Teaching to Learn, Part I

By on December 17, 2013

LanaTeachingtoLearn_P1_12-17-13_MAINAs dance teachers, we have all been there. We introduce a new step to students in class and it is just not sinking in to one, or sometimes a group, of dancers. They are frustrated, you are frustrated, and you are left thinking what else can I do? I have explained and demonstrated this a zillion times. What can I do to help them understand?

Scholars agree there are three basic styles of learning: auditory, visual, and kinesthetic. You may be surprised to know, these three basic genres are also broken down into seven, more specific, sub-categories:

  1. Visual (spatial)- learners use pictures, images and spatial concepts for understanding
  2. Aural (auditory-musical)-learners use sound and music for understanding
  3. Verbal (linguistic)- learners use words, both in speech and writing, for understanding
  4. Physical (kinesthetic)-learners use their hands, body, and sense of touch for understanding
  5. Logical (mathematical)-learners use logic, reasoning, and systems for understanding
  6. Social (interpersonal)-learners understand when they learn in groups or with other people
  7. Solitary (intrapersonal)-learners work alone and use self-study for understanding

Most learners are dominant in two of these sub-categories and simple observation can help us teachers recognize what type of learner our students are.

Obviously, there is not enough time in a single dance class to dissect each step and apply it to all seven sub-categories. But when we teachers introduce a new step and see our students struggling, we need to step outside of our teaching comfort box, see what type of learner, or learners, our students are, and then teach to their learning style.

This is how I would teach a sissonne fermée to the seven learning styles.

  1. Visual- I would show pictures of dancers in sissonne fermée with proper form and alignment and then ask my students to try and make this picture with their body
  2. Aural- I would change the tone and volume of my voice as I described the step in its plié, jumping, and landing forms. I would find music that sounds airy, bouncy, and light so students could emulate the sound they heard with their movement.
  3. Verbal-I would explain the mechanics of the jump and review the fundamentals of dance they already know (5th position, arabesque, sauté motions) that make up this new step.
  4. Physical- I would physically place the student’s body into the proper placement and alignment so the student could physically feel, and others could physically see, the movement needed to perform this step.
  5. Logical-I would explain how using proper technique, like deep plié, square body, and a carried back, help the dancer execute a sissonne fermée.
  6. Social- I would ask the dancers to observe their fellow classmates in class and learn from them. I would encourage them to notice their classmates strengths and weaknesses and then have them complete the step.
  7. Solitary- After teaching the step, I would ask the class to practice and review on their own before doing the exercise. Ideally, these moments of solitude would allow the students to digest, apply, and retain the information they had been given.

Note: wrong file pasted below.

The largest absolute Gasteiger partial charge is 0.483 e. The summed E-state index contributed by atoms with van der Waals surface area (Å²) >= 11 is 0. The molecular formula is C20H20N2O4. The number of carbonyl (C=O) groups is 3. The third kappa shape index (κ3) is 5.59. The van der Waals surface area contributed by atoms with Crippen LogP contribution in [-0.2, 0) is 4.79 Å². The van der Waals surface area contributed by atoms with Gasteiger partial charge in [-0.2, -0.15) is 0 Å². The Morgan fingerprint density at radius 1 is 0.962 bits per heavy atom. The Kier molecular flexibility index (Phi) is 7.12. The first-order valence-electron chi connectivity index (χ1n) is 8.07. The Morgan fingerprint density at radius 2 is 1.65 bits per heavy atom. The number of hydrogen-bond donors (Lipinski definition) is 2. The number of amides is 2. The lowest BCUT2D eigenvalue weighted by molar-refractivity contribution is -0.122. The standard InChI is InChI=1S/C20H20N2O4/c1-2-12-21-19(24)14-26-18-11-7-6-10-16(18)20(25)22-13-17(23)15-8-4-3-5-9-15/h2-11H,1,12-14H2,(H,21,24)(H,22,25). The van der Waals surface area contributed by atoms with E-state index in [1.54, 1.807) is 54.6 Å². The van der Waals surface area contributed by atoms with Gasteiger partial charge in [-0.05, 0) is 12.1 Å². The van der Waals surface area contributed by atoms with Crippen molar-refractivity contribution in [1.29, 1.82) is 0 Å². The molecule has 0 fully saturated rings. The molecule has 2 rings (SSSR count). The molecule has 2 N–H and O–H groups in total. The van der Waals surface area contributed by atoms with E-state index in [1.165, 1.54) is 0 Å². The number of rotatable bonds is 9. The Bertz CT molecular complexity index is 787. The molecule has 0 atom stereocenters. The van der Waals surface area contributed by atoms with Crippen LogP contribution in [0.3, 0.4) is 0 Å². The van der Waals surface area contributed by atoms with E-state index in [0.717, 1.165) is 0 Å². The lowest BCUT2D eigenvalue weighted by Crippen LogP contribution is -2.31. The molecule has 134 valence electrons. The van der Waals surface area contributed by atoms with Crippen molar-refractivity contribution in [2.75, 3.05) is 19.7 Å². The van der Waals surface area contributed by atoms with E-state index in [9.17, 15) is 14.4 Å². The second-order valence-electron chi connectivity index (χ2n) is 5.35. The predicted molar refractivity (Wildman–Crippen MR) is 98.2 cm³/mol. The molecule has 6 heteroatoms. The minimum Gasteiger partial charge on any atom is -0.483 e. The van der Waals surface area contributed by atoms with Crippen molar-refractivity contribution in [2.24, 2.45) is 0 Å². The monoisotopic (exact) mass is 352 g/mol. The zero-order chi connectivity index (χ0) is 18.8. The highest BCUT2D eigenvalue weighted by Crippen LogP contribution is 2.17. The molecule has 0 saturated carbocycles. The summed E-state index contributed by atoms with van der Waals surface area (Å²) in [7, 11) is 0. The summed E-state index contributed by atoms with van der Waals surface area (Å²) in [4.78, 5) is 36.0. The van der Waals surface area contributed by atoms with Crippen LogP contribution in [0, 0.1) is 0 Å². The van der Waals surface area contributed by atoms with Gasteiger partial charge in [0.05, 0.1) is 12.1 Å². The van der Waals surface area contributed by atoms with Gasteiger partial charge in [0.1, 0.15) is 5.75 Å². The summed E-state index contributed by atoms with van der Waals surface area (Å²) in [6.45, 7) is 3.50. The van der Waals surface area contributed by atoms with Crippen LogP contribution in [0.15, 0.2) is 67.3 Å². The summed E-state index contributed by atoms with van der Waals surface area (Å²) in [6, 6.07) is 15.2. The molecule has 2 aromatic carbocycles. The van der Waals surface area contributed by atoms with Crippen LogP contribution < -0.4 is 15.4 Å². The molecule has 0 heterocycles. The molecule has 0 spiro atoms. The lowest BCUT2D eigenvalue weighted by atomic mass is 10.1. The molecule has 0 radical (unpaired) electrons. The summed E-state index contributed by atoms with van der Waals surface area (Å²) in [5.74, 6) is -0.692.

So, why change how we teach dance now? If auditory teaching worked for so many years in the past, why would it not carry through to the present? I think the studio dynamic today is completely different from what it was in the time of my dance teachers. When my instructors were students, their ballet school’s purpose was to produce professional dancers. In this selection process, I think non-traditional learners were weeded out, not because they were not capable of being professional dancers, but because they could not conform to traditional auditory teaching.

I believe successful studios today not only strive to help their students reach their maximum potential and ability in dance, but they also help them become healthy, confident, and competent members of society. And teachers, isn’t that our job? To nurture, foster, and grow not only the next generation of dancers, but also the next generation of dance contributors, benefactors, audience members, and future student parents?

Until next time, teach, inspire, and grow!

Reference:

Overview of Learning Styles at www.learning-styles-online.com

About Lana

Lana Brooks is a mother of two and certified in the American Ballet Theatre National Training Curriculum. She is currently a ballet instructor at Southland Ballet Academy with over 10 years of professional performing experience and 10 years of teaching experience. Ms. Brooks' students have been finalists and semi-finalists in Youth American Grand Prix, LA Music Center Spotlight Awards, and the Orange County Performing Arts Center "Stars of Tomorrow" competitions and some have gone on to dance in ballet companies nationwide. She has received extensive training from the Orange County Performing Arts Center "From the Center" program for community and student outreach and has helped develop assembly programs that bring dance and arts education to Southern California schools.

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